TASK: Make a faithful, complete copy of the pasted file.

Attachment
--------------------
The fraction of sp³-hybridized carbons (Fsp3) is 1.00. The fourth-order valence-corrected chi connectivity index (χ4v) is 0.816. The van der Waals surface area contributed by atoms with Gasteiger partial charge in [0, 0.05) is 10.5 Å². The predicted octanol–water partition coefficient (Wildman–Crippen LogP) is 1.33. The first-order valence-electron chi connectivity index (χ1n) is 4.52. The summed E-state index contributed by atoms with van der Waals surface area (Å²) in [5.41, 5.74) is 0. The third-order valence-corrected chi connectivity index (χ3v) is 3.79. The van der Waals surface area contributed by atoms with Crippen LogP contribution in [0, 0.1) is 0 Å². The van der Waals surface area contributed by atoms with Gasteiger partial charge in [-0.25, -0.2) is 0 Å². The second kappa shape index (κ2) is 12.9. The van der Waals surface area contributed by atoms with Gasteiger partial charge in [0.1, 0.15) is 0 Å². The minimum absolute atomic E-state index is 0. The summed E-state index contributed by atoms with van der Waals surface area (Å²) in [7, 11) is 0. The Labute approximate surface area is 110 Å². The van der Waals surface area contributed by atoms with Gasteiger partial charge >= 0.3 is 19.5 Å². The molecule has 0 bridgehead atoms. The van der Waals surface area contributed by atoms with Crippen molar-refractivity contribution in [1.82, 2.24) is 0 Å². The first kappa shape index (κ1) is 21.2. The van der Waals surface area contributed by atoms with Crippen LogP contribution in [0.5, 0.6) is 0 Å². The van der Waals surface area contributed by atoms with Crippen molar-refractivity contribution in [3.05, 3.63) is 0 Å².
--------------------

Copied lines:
The fraction of sp³-hybridized carbons (Fsp3) is 1.00. The fourth-order valence-corrected chi connectivity index (χ4v) is 0.816. The van der Waals surface area contributed by atoms with Gasteiger partial charge in [0, 0.05) is 10.5 Å². The predicted octanol–water partition coefficient (Wildman–Crippen LogP) is 1.33. The first-order valence-electron chi connectivity index (χ1n) is 4.52. The summed E-state index contributed by atoms with van der Waals surface area (Å²) in [5.41, 5.74) is 0. The third-order valence-corrected chi connectivity index (χ3v) is 3.79. The van der Waals surface area contributed by atoms with Crippen LogP contribution in [0, 0.1) is 0 Å². The van der Waals surface area contributed by atoms with Gasteiger partial charge in [-0.25, -0.2) is 0 Å². The second kappa shape index (κ2) is 12.9. The van der Waals surface area contributed by atoms with Gasteiger partial charge in [0.1, 0.15) is 0 Å². The minimum absolute atomic E-state index is 0. The summed E-state index contributed by atoms with van der Waals surface area (Å²) in [7, 11) is 0. The Labute approximate surface area is 110 Å². The van der Waals surface area contributed by atoms with Gasteiger partial charge >= 0.3 is 19.5 Å². The molecule has 0 bridgehead atoms. The van der Waals surface area contributed by atoms with Crippen molar-refractivity contribution in [1.82, 2.24) is 0 Å². The first kappa shape index (κ1) is 21.2. The van der Waals surface area contributed by atoms with Crippen LogP contribution in [0.5, 0.6) is 0 Å². The van der Waals surface area contributed by atoms with Crippen molar-refractivity contribution in [3.05, 3.63) is 0 Å².